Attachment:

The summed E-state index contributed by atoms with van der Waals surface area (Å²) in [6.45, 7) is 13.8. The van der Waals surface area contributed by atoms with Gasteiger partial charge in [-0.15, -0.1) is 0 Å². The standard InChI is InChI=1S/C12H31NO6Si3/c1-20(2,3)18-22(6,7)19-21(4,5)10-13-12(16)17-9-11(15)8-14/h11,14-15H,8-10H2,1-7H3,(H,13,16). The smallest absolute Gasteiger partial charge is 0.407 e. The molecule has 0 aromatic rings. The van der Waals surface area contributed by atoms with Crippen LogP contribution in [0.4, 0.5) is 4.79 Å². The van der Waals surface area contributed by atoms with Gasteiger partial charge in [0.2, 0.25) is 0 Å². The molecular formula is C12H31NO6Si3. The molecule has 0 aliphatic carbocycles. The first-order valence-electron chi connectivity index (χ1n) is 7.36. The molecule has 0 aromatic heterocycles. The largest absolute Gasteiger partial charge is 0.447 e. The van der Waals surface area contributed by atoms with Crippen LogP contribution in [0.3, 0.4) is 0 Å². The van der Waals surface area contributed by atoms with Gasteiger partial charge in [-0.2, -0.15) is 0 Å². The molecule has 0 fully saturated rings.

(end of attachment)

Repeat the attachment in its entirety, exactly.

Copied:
The summed E-state index contributed by atoms with van der Waals surface area (Å²) in [6.45, 7) is 13.8. The van der Waals surface area contributed by atoms with Gasteiger partial charge in [-0.15, -0.1) is 0 Å². The standard InChI is InChI=1S/C12H31NO6Si3/c1-20(2,3)18-22(6,7)19-21(4,5)10-13-12(16)17-9-11(15)8-14/h11,14-15H,8-10H2,1-7H3,(H,13,16). The smallest absolute Gasteiger partial charge is 0.407 e. The molecule has 0 aromatic rings. The van der Waals surface area contributed by atoms with Crippen LogP contribution in [0.4, 0.5) is 4.79 Å². The van der Waals surface area contributed by atoms with Gasteiger partial charge in [0.2, 0.25) is 0 Å². The molecular formula is C12H31NO6Si3. The molecule has 0 aliphatic carbocycles. The first-order valence-electron chi connectivity index (χ1n) is 7.36. The molecule has 0 aromatic heterocycles. The largest absolute Gasteiger partial charge is 0.447 e. The van der Waals surface area contributed by atoms with Crippen LogP contribution in [0.3, 0.4) is 0 Å². The van der Waals surface area contributed by atoms with Gasteiger partial charge in [-0.2, -0.15) is 0 Å². The molecule has 0 fully saturated rings.